When Are You Considered to Be Legally Blind?

Ian C. Langtree Content Writer/Editor for Disabled World
Published: 2019/10/05 - Updated: 2024/04/05
Publication Type: Informative
Contents: Summary - Introduction - Main - Related

Synopsis: Information and definitions in regards to legal blindness, low vision, total blindness and lack of visual perception due to physiological or neurological factors. In North America and most of Europe, legal blindness is defined as visual acuity (vision) of 20/200 (6/60) or less in the better eye with best correction possible. Blindness is also defined as visual acuity of less than 3/60, or corresponding visual field loss to less than 10 degrees, in the better eye with best possible correction.

Introduction

Approximately ten percent of those deemed legally blind, by any measure, have no vision. The rest have some vision, from light perception alone to relatively good acuity. Low vision is sometimes used to describe visual acuities from 20/70 to 20/200.

Main Digest

Blindness is defined as the condition of lacking visual perception due to physiological or neurological factors. Various scales have been developed to describe the extent of vision loss and define blindness:

In order to determine which people may need special assistance because of their visual disabilities, various governmental jurisdictions have formulated more complex definitions referred to as legal blindness.

Basic labeled diagram of the human eye.
Basic labeled diagram of the human eye.

Legal Blindness

In North America and most of Europe, legal blindness is defined as visual acuity (vision) of 20/200 (6/60) or less in the better eye with best correction possible. This means that a legally blind individual would have to stand 20 feet (6 m) from an object to see it with the same degree of clarity as a normally sighted person could from 200 feet (60 m).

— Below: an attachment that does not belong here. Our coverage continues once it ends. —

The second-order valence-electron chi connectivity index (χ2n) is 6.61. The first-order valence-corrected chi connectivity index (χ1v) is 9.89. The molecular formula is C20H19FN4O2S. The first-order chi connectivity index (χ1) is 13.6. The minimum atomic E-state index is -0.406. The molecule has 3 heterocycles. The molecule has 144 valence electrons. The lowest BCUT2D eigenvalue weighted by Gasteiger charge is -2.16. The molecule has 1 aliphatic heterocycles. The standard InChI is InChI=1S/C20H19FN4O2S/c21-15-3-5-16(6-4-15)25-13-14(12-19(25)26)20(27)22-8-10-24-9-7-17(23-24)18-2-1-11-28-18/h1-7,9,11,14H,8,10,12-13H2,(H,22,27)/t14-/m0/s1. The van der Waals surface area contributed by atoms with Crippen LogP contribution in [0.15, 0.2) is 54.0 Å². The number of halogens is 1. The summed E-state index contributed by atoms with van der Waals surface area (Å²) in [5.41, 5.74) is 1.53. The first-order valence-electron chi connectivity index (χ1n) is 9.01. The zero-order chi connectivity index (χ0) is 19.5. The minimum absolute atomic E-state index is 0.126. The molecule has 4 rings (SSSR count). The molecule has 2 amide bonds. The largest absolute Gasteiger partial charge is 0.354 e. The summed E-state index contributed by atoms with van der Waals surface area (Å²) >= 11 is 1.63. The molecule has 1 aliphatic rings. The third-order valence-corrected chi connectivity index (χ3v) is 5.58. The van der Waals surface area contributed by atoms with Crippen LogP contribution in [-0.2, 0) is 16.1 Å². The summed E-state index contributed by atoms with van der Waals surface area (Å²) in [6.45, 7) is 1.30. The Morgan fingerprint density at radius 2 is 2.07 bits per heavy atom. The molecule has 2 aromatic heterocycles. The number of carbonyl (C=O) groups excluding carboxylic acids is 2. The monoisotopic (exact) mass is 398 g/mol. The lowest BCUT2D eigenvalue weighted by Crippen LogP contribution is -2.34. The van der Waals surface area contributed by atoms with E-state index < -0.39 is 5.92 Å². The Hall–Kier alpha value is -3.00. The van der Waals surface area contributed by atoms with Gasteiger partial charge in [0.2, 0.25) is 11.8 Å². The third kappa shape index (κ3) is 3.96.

In many areas, people with average acuity who nonetheless have a visual field of less than 20 degrees (the norm being 180 degrees) are also classified as being legally blind.

Approximately ten percent of those deemed legally blind, by any measure, have no vision. The rest have some vision, from light perception alone to relatively good acuity.

Low Vision

Low vision is sometimes used to describe visual acuities from 20/70 to 20/200. By the 10th Revision of the WHO International Statistical Classification of Diseases, Injuries and Causes of Death, low vision is defined as visual acuity of less than 6/18, but equal to or better than 3/60, or corresponding visual field loss to less than 20 degrees, in the better eye with best possible correction.

Is Being Visually Impaired the Same as Legally Blind?

You may also be interested in performing a home eye test with our Printable Snellen Eye Chart.

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Cite This Page (APA): Langtree, I. C. (2019, October 5). When Are You Considered to Be Legally Blind?. Disabled World. Retrieved May 20, 2024 from www.disabled-world.com/disability/types/vision/legally-blind.php

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